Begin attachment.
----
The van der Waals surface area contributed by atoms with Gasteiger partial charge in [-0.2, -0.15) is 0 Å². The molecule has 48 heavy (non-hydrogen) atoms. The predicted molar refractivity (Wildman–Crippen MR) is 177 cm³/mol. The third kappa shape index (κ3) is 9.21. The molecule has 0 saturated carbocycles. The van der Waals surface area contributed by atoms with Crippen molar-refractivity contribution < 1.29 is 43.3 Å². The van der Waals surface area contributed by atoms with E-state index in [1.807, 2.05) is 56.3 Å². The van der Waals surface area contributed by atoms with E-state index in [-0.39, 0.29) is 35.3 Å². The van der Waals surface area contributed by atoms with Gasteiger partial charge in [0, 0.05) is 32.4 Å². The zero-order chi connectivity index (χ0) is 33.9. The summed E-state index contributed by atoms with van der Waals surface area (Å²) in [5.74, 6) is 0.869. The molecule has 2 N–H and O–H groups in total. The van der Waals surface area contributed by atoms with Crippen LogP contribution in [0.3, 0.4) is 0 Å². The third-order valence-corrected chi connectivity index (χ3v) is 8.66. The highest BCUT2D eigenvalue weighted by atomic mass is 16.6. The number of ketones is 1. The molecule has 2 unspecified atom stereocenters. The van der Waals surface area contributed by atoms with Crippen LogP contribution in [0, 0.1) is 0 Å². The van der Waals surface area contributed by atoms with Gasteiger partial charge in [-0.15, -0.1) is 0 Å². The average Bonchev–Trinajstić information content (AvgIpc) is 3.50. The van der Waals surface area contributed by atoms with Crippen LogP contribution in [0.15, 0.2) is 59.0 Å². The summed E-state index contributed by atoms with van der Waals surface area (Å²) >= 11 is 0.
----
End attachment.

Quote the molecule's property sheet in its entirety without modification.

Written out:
The van der Waals surface area contributed by atoms with Gasteiger partial charge in [-0.2, -0.15) is 0 Å². The molecule has 48 heavy (non-hydrogen) atoms. The predicted molar refractivity (Wildman–Crippen MR) is 177 cm³/mol. The third kappa shape index (κ3) is 9.21. The molecule has 0 saturated carbocycles. The van der Waals surface area contributed by atoms with Crippen molar-refractivity contribution < 1.29 is 43.3 Å². The van der Waals surface area contributed by atoms with E-state index in [1.807, 2.05) is 56.3 Å². The van der Waals surface area contributed by atoms with E-state index in [-0.39, 0.29) is 35.3 Å². The van der Waals surface area contributed by atoms with Gasteiger partial charge in [0, 0.05) is 32.4 Å². The zero-order chi connectivity index (χ0) is 33.9. The summed E-state index contributed by atoms with van der Waals surface area (Å²) in [5.74, 6) is 0.869. The molecule has 2 N–H and O–H groups in total. The van der Waals surface area contributed by atoms with Crippen LogP contribution in [0.3, 0.4) is 0 Å². The third-order valence-corrected chi connectivity index (χ3v) is 8.66. The highest BCUT2D eigenvalue weighted by atomic mass is 16.6. The number of ketones is 1. The molecule has 2 unspecified atom stereocenters. The van der Waals surface area contributed by atoms with Crippen LogP contribution in [0, 0.1) is 0 Å². The van der Waals surface area contributed by atoms with Gasteiger partial charge in [-0.15, -0.1) is 0 Å². The average Bonchev–Trinajstić information content (AvgIpc) is 3.50. The van der Waals surface area contributed by atoms with Crippen LogP contribution in [0.15, 0.2) is 59.0 Å². The summed E-state index contributed by atoms with van der Waals surface area (Å²) >= 11 is 0.